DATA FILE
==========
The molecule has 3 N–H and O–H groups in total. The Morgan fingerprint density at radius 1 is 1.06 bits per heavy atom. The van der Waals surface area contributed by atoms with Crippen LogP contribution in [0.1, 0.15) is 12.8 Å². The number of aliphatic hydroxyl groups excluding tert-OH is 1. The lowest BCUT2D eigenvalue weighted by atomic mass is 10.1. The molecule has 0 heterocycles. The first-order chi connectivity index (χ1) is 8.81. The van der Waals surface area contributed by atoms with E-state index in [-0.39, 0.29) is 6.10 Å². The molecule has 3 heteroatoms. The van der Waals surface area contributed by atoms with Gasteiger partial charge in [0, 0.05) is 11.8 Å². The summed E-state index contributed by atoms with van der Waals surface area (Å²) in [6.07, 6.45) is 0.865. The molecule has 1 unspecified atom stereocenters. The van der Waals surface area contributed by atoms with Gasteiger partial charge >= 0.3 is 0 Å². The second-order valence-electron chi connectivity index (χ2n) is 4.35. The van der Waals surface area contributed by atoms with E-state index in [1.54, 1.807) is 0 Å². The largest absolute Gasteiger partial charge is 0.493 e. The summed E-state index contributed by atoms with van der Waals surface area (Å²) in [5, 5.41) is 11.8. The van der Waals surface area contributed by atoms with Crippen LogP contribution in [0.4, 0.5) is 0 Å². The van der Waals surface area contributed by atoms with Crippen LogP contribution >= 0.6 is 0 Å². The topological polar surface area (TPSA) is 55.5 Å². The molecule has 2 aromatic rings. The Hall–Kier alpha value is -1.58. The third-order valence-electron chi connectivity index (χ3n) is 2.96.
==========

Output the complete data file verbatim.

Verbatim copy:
The molecule has 3 N–H and O–H groups in total. The Morgan fingerprint density at radius 1 is 1.06 bits per heavy atom. The van der Waals surface area contributed by atoms with Crippen LogP contribution in [0.1, 0.15) is 12.8 Å². The number of aliphatic hydroxyl groups excluding tert-OH is 1. The lowest BCUT2D eigenvalue weighted by atomic mass is 10.1. The molecule has 0 heterocycles. The first-order chi connectivity index (χ1) is 8.81. The van der Waals surface area contributed by atoms with E-state index in [-0.39, 0.29) is 6.10 Å². The molecule has 3 heteroatoms. The van der Waals surface area contributed by atoms with Gasteiger partial charge in [0, 0.05) is 11.8 Å². The summed E-state index contributed by atoms with van der Waals surface area (Å²) in [6.07, 6.45) is 0.865. The molecule has 1 unspecified atom stereocenters. The van der Waals surface area contributed by atoms with Gasteiger partial charge >= 0.3 is 0 Å². The second-order valence-electron chi connectivity index (χ2n) is 4.35. The van der Waals surface area contributed by atoms with E-state index in [1.54, 1.807) is 0 Å². The largest absolute Gasteiger partial charge is 0.493 e. The summed E-state index contributed by atoms with van der Waals surface area (Å²) in [5, 5.41) is 11.8. The van der Waals surface area contributed by atoms with Crippen LogP contribution in [0.4, 0.5) is 0 Å². The van der Waals surface area contributed by atoms with Crippen LogP contribution >= 0.6 is 0 Å². The topological polar surface area (TPSA) is 55.5 Å². The molecule has 2 aromatic rings. The Hall–Kier alpha value is -1.58. The third-order valence-electron chi connectivity index (χ3n) is 2.96.